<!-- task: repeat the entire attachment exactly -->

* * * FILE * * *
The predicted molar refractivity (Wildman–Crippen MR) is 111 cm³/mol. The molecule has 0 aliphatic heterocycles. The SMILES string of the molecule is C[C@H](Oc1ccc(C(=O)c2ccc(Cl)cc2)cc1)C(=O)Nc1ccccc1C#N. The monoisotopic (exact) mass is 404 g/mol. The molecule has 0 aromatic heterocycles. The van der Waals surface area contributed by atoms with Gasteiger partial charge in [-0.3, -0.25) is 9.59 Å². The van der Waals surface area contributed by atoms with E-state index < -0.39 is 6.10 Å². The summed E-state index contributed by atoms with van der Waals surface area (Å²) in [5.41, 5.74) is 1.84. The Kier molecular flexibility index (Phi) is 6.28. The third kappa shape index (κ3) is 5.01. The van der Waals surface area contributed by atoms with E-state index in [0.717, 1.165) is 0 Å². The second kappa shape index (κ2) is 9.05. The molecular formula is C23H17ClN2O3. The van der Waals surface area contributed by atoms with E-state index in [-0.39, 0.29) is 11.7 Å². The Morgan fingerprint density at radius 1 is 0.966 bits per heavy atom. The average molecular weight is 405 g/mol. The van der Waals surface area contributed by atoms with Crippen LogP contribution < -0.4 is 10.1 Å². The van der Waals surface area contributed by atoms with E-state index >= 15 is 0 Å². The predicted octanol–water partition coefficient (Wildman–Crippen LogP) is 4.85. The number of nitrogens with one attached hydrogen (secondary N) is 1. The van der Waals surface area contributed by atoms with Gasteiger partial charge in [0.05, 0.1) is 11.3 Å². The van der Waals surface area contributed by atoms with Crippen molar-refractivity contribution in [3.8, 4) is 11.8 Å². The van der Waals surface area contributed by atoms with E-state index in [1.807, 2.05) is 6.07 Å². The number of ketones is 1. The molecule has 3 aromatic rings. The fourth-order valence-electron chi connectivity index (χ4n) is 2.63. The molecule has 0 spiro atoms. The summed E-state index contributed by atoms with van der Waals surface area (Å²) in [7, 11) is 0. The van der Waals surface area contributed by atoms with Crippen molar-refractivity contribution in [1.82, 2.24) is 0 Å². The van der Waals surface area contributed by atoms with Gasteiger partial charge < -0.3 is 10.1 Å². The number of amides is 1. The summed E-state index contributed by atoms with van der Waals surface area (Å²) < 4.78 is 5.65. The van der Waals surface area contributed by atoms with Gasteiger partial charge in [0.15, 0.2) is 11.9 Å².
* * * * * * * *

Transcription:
The predicted molar refractivity (Wildman–Crippen MR) is 111 cm³/mol. The molecule has 0 aliphatic heterocycles. The SMILES string of the molecule is C[C@H](Oc1ccc(C(=O)c2ccc(Cl)cc2)cc1)C(=O)Nc1ccccc1C#N. The monoisotopic (exact) mass is 404 g/mol. The molecule has 0 aromatic heterocycles. The van der Waals surface area contributed by atoms with Gasteiger partial charge in [-0.3, -0.25) is 9.59 Å². The van der Waals surface area contributed by atoms with E-state index < -0.39 is 6.10 Å². The summed E-state index contributed by atoms with van der Waals surface area (Å²) in [5.41, 5.74) is 1.84. The Kier molecular flexibility index (Phi) is 6.28. The third kappa shape index (κ3) is 5.01. The van der Waals surface area contributed by atoms with E-state index in [0.717, 1.165) is 0 Å². The second kappa shape index (κ2) is 9.05. The molecular formula is C23H17ClN2O3. The van der Waals surface area contributed by atoms with E-state index in [-0.39, 0.29) is 11.7 Å². The Morgan fingerprint density at radius 1 is 0.966 bits per heavy atom. The average molecular weight is 405 g/mol. The van der Waals surface area contributed by atoms with Crippen LogP contribution < -0.4 is 10.1 Å². The van der Waals surface area contributed by atoms with E-state index >= 15 is 0 Å². The predicted octanol–water partition coefficient (Wildman–Crippen LogP) is 4.85. The number of nitrogens with one attached hydrogen (secondary N) is 1. The van der Waals surface area contributed by atoms with Gasteiger partial charge in [0.05, 0.1) is 11.3 Å². The van der Waals surface area contributed by atoms with Crippen molar-refractivity contribution in [3.8, 4) is 11.8 Å². The van der Waals surface area contributed by atoms with E-state index in [1.807, 2.05) is 6.07 Å². The number of ketones is 1. The molecule has 3 aromatic rings. The fourth-order valence-electron chi connectivity index (χ4n) is 2.63. The molecule has 0 spiro atoms. The summed E-state index contributed by atoms with van der Waals surface area (Å²) in [7, 11) is 0. The van der Waals surface area contributed by atoms with Crippen molar-refractivity contribution in [1.82, 2.24) is 0 Å². The van der Waals surface area contributed by atoms with Gasteiger partial charge < -0.3 is 10.1 Å². The number of amides is 1. The summed E-state index contributed by atoms with van der Waals surface area (Å²) < 4.78 is 5.65. The van der Waals surface area contributed by atoms with Gasteiger partial charge in [0.15, 0.2) is 11.9 Å².